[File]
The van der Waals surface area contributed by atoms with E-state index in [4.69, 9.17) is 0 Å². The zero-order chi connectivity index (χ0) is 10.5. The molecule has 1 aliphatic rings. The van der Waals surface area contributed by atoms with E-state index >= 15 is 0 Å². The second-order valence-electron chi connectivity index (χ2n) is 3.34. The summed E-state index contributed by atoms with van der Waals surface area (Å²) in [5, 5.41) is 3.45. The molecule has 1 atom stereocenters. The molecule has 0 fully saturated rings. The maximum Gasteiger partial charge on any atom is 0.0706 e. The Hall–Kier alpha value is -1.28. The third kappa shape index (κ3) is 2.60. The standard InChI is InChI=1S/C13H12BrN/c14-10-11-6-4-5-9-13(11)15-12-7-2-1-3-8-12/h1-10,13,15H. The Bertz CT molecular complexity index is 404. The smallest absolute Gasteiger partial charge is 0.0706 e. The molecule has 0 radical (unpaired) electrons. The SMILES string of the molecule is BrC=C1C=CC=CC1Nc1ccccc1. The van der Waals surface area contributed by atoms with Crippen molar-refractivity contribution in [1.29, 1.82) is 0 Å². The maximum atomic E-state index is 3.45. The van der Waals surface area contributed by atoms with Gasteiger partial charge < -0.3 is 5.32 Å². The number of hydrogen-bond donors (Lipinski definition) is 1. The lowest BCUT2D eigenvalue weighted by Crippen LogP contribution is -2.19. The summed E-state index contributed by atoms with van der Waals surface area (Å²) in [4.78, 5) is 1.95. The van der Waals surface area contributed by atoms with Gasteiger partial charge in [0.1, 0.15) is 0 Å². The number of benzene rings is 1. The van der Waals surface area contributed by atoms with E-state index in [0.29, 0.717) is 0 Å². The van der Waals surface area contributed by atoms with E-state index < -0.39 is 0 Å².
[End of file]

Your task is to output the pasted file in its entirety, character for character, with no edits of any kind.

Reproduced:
The van der Waals surface area contributed by atoms with E-state index in [4.69, 9.17) is 0 Å². The zero-order chi connectivity index (χ0) is 10.5. The molecule has 1 aliphatic rings. The van der Waals surface area contributed by atoms with E-state index >= 15 is 0 Å². The second-order valence-electron chi connectivity index (χ2n) is 3.34. The summed E-state index contributed by atoms with van der Waals surface area (Å²) in [5, 5.41) is 3.45. The molecule has 1 atom stereocenters. The molecule has 0 fully saturated rings. The maximum Gasteiger partial charge on any atom is 0.0706 e. The Hall–Kier alpha value is -1.28. The third kappa shape index (κ3) is 2.60. The standard InChI is InChI=1S/C13H12BrN/c14-10-11-6-4-5-9-13(11)15-12-7-2-1-3-8-12/h1-10,13,15H. The Bertz CT molecular complexity index is 404. The smallest absolute Gasteiger partial charge is 0.0706 e. The molecule has 0 radical (unpaired) electrons. The SMILES string of the molecule is BrC=C1C=CC=CC1Nc1ccccc1. The van der Waals surface area contributed by atoms with Crippen molar-refractivity contribution in [1.29, 1.82) is 0 Å². The maximum atomic E-state index is 3.45. The van der Waals surface area contributed by atoms with Gasteiger partial charge < -0.3 is 5.32 Å². The number of hydrogen-bond donors (Lipinski definition) is 1. The lowest BCUT2D eigenvalue weighted by Crippen LogP contribution is -2.19. The summed E-state index contributed by atoms with van der Waals surface area (Å²) in [4.78, 5) is 1.95. The van der Waals surface area contributed by atoms with Gasteiger partial charge in [0.1, 0.15) is 0 Å². The number of benzene rings is 1. The van der Waals surface area contributed by atoms with E-state index in [0.29, 0.717) is 0 Å². The van der Waals surface area contributed by atoms with E-state index < -0.39 is 0 Å².